Kenya's proposed $418 million purchase of a dozen armed border-patrol aircraft and related items from a US manufacturer “fails the smell test,” says anti-corruption campaigner John Githongo.
Mr Githongo suggests that the pending deal with New York-based L3 Technologies could involve corruption on the part of Kenyan officials.
He notes that a different US company has indicated it could supply Kenya with the missile-bearing and intelligence-gathering planes for about $130 million less than the price L3 is said to be charging.
This apparent discrepancy exhibits “stark similarities to corruption scandals” in other cases involving Kenya's security sector, Mr Githongo argues.
He adds, however, that he has no evidence to support suspicions of graft in this instance.
Mr Githongo spoke on Wednesday when he was hosted in Washington by US Congressman Ted Budd who has urged a US government watchdog agency to investigate Kenya's tentative agreement with L3. Mr Githongo said he had come to Washington to offer his support to Congressman Budd and to “encourage him to stay the course.”
The Republican lawmaker represents a district in the state of North Carolina that is home to military contractor IOMAX.
That company says it is the sole source of the type of aircraft Kenya is seeking for use against al-Shabaab in Somalia, and can supply the planes and related elements for less than $290 million.
IOMAX was not given an opportunity to bid on the Kenyan acquisition, Congressman Budd has said.
“I've seen enough to want an investigation,” he told reporters.
Congressman Budd also offered no evidence of corruption in the Kenya-L3 deal, which has been approved by the State Department and the US Congress.
"Begging for aid"
The purchase has not been finalised, however, and US Ambassador to Kenya Robert Godec has said the Ministry of Defence can still negotiate terms with L3.
Mr Githongo commented that the Kenyan government has seemed willing to spend nearly $200 million more than necessary at a time when it is “begging for aid to feed people who are starving.”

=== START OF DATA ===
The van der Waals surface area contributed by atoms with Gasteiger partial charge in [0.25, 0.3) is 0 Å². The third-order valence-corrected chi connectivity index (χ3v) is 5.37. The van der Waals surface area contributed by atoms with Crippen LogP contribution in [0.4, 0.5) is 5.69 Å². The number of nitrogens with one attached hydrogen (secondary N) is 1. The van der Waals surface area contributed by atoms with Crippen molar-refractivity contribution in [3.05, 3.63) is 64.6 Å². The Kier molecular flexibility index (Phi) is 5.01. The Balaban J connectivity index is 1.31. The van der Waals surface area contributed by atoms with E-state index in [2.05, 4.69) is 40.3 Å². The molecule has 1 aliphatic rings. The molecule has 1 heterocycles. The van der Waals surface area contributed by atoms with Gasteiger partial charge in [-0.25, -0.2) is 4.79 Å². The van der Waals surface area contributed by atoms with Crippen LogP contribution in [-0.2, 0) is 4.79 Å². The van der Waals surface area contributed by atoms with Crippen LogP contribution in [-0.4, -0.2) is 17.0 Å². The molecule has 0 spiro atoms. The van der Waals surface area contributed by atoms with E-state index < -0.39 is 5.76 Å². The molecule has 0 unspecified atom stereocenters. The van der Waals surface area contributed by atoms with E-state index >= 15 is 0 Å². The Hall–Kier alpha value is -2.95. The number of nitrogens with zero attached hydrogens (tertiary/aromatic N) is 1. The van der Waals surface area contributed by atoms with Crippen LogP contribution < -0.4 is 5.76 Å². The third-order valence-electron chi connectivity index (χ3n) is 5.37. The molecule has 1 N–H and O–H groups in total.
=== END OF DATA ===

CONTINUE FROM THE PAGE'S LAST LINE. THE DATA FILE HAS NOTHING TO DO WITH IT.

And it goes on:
“It's $130 million we can't afford,” Mr Githongo said, noting that Kenyan doctors have been on strike for months as they demand a pay raise.
Congressman Budd suggested that US officials may not have provided Kenya with appropriate guidance regarding the source of the weapons it was interested in obtaining.
“An ally came to us seeking help for their fight against Al-Shabaab, and said they needed help immediately, and we give them the slowest, most expensive option.”
IOMAX President and CEO Ron Howard told the Nation in an email message earlier this week that his company “can provide a superior, tested product within six months at a significant savings.” L3 would likely require a much longer period for delivery because it and a partner firm would have to “build and test the planes from scratch.”
Mr Howard also suggested that Kenyan officials may not have been given proper advice regarding the arms package they want to procure.
“I have spoken to them personally on the highest levels and can confirm they were totally unaware that IOMAX was the actual sole source of the Border Patrol Aircraft,” Mr Howard said.
L3 has defended its role and capabilities in regard to the proposed deal with Kenya.
“Any allegations questioning L3’s experience producing this equipment or the 'fairness' of the process are misinformed or being intentionally perpetuated for competitive reasons," the company was quoted as saying in a March 3 Fox News report.
"L3 recently received approval from the US State Department for a possible sale to Kenya of aircraft and related support, including Air Tractor AT-802L planes," the company added.
"L3 has delivered multiple missionised Air Tractor aircraft, which were similar to our offering to Kenya.”
Kenyan officials in Nairobi and Washington have not responded to Nation requests for comment on the controversy involving L3 and IOMAX.